My great-grandfather Robert had a beard, a pointed one, presumably grey. He stands in a sepia-coloured photograph, gazing steadily at the camera, leaning on a walking stick and wearing a grainy-looking overcoat. But these are only dimly recollected details: I have not looked at the relevant album for years. Much more vivid is the voice I never heard. It was transmitted by my mother, who is now also dead. Throughout my childhood my imagination was peopled by various characters, as she recalled their exact words, entertaining my sister and me as she herself had been entertained: by using remembered voices she recreated her past and created one for us.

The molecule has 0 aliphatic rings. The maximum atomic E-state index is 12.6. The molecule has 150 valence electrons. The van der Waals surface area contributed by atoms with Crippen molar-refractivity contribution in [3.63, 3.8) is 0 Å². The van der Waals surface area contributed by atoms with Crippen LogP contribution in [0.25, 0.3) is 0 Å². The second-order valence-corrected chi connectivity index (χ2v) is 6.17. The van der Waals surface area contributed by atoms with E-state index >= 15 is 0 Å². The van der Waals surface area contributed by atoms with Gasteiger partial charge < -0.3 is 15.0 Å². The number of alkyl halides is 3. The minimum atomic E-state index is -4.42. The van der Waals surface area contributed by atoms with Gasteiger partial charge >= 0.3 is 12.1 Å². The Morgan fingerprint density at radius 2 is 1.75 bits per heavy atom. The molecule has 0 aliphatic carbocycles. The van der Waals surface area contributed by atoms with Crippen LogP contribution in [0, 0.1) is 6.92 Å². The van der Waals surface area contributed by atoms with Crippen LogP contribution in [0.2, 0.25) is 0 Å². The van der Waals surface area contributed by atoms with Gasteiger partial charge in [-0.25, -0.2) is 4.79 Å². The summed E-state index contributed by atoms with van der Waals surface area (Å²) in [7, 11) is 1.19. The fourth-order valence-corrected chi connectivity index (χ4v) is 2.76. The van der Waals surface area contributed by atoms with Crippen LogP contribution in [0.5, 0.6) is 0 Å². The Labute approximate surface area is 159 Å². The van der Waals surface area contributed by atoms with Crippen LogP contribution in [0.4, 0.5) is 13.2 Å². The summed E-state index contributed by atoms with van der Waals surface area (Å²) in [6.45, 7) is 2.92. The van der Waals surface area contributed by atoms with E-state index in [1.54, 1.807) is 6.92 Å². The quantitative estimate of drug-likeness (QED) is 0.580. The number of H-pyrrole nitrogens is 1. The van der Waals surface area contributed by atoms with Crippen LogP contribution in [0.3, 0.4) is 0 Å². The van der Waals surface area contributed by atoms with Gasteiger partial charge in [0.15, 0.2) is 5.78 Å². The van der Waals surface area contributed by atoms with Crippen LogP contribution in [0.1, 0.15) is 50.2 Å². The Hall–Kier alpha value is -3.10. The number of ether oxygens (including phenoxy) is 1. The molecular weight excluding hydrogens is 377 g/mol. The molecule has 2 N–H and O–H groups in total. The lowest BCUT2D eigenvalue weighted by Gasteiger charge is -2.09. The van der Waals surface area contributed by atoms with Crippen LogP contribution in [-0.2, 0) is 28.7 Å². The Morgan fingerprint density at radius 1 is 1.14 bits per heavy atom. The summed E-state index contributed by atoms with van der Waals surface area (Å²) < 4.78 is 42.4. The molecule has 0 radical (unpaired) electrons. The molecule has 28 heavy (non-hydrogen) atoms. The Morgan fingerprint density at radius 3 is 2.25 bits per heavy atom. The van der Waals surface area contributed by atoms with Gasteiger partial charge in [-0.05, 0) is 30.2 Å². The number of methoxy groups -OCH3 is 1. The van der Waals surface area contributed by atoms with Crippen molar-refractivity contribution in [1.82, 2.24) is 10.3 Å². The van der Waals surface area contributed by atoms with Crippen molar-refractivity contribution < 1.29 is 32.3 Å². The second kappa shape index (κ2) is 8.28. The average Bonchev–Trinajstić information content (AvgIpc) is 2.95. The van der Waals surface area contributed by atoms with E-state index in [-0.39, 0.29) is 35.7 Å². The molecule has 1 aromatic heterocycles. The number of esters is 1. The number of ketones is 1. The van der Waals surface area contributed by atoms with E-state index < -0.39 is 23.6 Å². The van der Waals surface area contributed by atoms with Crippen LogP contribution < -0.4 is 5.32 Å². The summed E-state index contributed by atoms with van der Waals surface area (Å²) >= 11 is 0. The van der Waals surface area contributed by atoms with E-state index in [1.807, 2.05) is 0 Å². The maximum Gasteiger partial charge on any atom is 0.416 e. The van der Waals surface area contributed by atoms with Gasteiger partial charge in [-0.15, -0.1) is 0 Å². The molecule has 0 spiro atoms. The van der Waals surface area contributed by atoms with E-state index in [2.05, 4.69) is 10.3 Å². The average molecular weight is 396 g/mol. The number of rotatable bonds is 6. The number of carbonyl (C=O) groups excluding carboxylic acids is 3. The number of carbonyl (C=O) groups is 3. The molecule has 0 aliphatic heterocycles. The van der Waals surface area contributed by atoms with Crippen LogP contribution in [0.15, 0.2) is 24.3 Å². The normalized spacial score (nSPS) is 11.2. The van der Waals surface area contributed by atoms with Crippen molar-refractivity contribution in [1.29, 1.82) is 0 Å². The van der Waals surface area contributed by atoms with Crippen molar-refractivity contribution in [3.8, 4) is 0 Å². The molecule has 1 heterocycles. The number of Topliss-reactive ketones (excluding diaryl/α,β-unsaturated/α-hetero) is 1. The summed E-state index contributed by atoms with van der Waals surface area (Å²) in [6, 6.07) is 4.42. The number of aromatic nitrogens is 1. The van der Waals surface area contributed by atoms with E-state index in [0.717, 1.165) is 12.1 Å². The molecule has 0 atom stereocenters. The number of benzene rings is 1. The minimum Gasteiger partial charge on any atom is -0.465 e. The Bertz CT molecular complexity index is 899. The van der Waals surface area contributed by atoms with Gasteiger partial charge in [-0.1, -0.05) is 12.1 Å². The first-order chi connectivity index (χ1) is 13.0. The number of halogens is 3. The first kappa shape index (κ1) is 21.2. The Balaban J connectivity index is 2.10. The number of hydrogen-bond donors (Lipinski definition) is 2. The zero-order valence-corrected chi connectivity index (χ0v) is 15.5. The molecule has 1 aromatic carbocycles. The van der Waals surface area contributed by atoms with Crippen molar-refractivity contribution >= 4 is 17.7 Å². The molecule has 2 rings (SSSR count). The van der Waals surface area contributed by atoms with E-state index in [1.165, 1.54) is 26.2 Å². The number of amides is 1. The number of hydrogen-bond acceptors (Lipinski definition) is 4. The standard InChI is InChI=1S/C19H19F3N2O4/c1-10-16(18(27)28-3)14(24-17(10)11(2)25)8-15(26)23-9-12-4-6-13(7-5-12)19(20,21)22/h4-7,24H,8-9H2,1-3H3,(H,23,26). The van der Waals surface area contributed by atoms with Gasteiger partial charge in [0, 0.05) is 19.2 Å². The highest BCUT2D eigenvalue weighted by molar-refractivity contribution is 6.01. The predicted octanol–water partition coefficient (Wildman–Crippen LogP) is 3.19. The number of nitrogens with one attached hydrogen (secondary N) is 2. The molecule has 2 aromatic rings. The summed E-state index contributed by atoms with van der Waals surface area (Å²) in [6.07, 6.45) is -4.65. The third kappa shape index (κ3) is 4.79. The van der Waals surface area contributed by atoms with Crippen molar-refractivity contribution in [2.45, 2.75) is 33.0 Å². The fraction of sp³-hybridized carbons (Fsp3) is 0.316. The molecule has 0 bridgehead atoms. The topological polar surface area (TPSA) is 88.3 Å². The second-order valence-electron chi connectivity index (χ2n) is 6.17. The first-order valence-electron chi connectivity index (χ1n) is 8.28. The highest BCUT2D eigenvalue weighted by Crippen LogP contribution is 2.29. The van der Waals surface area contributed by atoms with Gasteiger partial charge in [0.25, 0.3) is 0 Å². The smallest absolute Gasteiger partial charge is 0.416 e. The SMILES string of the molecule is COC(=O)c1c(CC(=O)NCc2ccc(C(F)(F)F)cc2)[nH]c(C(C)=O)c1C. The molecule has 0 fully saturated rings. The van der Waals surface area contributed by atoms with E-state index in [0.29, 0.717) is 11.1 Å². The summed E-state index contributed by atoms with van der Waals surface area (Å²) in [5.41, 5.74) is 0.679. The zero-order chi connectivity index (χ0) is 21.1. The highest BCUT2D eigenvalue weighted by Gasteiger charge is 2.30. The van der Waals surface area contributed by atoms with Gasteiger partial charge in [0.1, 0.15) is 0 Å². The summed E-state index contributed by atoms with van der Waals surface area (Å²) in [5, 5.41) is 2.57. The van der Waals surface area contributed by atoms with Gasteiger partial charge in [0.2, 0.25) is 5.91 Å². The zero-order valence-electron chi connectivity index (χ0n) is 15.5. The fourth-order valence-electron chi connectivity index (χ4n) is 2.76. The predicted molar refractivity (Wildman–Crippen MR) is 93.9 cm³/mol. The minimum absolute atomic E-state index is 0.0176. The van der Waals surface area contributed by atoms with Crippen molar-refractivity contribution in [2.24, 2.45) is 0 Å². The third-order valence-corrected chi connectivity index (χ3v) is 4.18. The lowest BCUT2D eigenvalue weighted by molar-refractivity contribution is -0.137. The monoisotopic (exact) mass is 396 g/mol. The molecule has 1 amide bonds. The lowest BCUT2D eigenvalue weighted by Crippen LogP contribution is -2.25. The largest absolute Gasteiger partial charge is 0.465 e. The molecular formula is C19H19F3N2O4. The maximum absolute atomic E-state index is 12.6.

Robert had the leisure in which to amuse his grandchildren. He had been so ill at the age of forty-three that he was superannuated from the post office; the restorative effect of early retirement was such that he lived another fifty years. He became a dedicated ventriloquist and had to be almost forcibly persuaded, in his old age, to refrain from hiring the local hall for the brilliant concert he was sure he could give. He practised for hours on end, often in the middle of the night, and was master of various monologues in which he played all characters. One such item was entitled ‘The English Railway Porter’, in which he would be both porter and female passenger, who would list the items of her luggage in the following order: ‘I’ve got three trunks, four bundles, an umbrella, a flat-iron, a grid-iron, a piece of string, and two children.’ He liked lists and had been born in the village of Ade, near Great Yarmouth, near Norwich in Norfolk in England. He was also a passionate believer in spiritualism and regularly used to announce that of course he would be in communication with his descendants from beyond the grave. Clearly none of us has been listening hard enough or at the right time.